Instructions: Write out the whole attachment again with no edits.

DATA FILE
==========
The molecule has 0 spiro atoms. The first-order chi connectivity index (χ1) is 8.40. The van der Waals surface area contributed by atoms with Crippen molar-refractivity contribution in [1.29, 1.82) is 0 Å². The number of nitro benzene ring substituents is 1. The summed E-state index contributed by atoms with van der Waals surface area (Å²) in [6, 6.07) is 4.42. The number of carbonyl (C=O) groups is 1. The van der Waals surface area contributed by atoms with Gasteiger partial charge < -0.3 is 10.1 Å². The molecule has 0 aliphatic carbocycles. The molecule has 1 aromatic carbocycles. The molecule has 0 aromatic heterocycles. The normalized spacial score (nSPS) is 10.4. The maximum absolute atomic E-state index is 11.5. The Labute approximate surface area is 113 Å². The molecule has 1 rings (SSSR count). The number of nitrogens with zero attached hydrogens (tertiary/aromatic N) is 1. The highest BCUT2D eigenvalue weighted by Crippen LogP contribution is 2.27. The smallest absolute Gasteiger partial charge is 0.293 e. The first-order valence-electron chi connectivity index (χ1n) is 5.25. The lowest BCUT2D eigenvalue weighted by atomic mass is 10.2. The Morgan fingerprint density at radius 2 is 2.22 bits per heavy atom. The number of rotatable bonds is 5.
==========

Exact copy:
The molecule has 0 spiro atoms. The first-order chi connectivity index (χ1) is 8.40. The van der Waals surface area contributed by atoms with Crippen molar-refractivity contribution in [1.29, 1.82) is 0 Å². The number of nitro benzene ring substituents is 1. The summed E-state index contributed by atoms with van der Waals surface area (Å²) in [6, 6.07) is 4.42. The number of carbonyl (C=O) groups is 1. The van der Waals surface area contributed by atoms with Gasteiger partial charge < -0.3 is 10.1 Å². The molecule has 0 aliphatic carbocycles. The molecule has 1 aromatic carbocycles. The molecule has 0 aromatic heterocycles. The normalized spacial score (nSPS) is 10.4. The maximum absolute atomic E-state index is 11.5. The Labute approximate surface area is 113 Å². The molecule has 1 rings (SSSR count). The number of nitrogens with zero attached hydrogens (tertiary/aromatic N) is 1. The highest BCUT2D eigenvalue weighted by Crippen LogP contribution is 2.27. The smallest absolute Gasteiger partial charge is 0.293 e. The first-order valence-electron chi connectivity index (χ1n) is 5.25. The lowest BCUT2D eigenvalue weighted by atomic mass is 10.2. The Morgan fingerprint density at radius 2 is 2.22 bits per heavy atom. The number of rotatable bonds is 5.